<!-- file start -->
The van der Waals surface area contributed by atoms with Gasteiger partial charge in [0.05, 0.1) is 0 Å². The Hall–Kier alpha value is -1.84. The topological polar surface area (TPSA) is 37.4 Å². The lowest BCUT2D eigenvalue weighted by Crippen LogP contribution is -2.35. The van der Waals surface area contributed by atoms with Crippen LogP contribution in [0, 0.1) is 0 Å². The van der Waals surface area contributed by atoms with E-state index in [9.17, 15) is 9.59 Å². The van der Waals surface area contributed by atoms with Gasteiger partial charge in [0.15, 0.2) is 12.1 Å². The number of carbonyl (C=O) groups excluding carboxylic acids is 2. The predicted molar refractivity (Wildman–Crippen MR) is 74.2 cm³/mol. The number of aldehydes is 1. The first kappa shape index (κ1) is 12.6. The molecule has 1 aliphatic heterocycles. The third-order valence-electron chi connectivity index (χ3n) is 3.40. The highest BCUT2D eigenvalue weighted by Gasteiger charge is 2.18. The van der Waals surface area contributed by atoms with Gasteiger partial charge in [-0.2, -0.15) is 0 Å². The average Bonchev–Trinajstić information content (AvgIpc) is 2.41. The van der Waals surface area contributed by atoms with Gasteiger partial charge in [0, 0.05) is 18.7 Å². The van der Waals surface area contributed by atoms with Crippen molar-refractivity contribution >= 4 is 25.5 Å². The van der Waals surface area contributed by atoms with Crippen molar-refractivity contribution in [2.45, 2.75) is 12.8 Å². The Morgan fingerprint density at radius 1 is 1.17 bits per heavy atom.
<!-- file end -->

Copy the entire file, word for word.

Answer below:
The van der Waals surface area contributed by atoms with Gasteiger partial charge in [0.05, 0.1) is 0 Å². The Hall–Kier alpha value is -1.84. The topological polar surface area (TPSA) is 37.4 Å². The lowest BCUT2D eigenvalue weighted by Crippen LogP contribution is -2.35. The van der Waals surface area contributed by atoms with Crippen LogP contribution in [0, 0.1) is 0 Å². The van der Waals surface area contributed by atoms with E-state index in [9.17, 15) is 9.59 Å². The van der Waals surface area contributed by atoms with Gasteiger partial charge in [0.15, 0.2) is 12.1 Å². The number of carbonyl (C=O) groups excluding carboxylic acids is 2. The predicted molar refractivity (Wildman–Crippen MR) is 74.2 cm³/mol. The number of aldehydes is 1. The first kappa shape index (κ1) is 12.6. The molecule has 1 aliphatic heterocycles. The third-order valence-electron chi connectivity index (χ3n) is 3.40. The highest BCUT2D eigenvalue weighted by Gasteiger charge is 2.18. The van der Waals surface area contributed by atoms with Gasteiger partial charge in [-0.2, -0.15) is 0 Å². The average Bonchev–Trinajstić information content (AvgIpc) is 2.41. The van der Waals surface area contributed by atoms with Gasteiger partial charge in [0, 0.05) is 18.7 Å². The van der Waals surface area contributed by atoms with Crippen molar-refractivity contribution >= 4 is 25.5 Å². The van der Waals surface area contributed by atoms with Crippen molar-refractivity contribution in [2.45, 2.75) is 12.8 Å². The Morgan fingerprint density at radius 1 is 1.17 bits per heavy atom.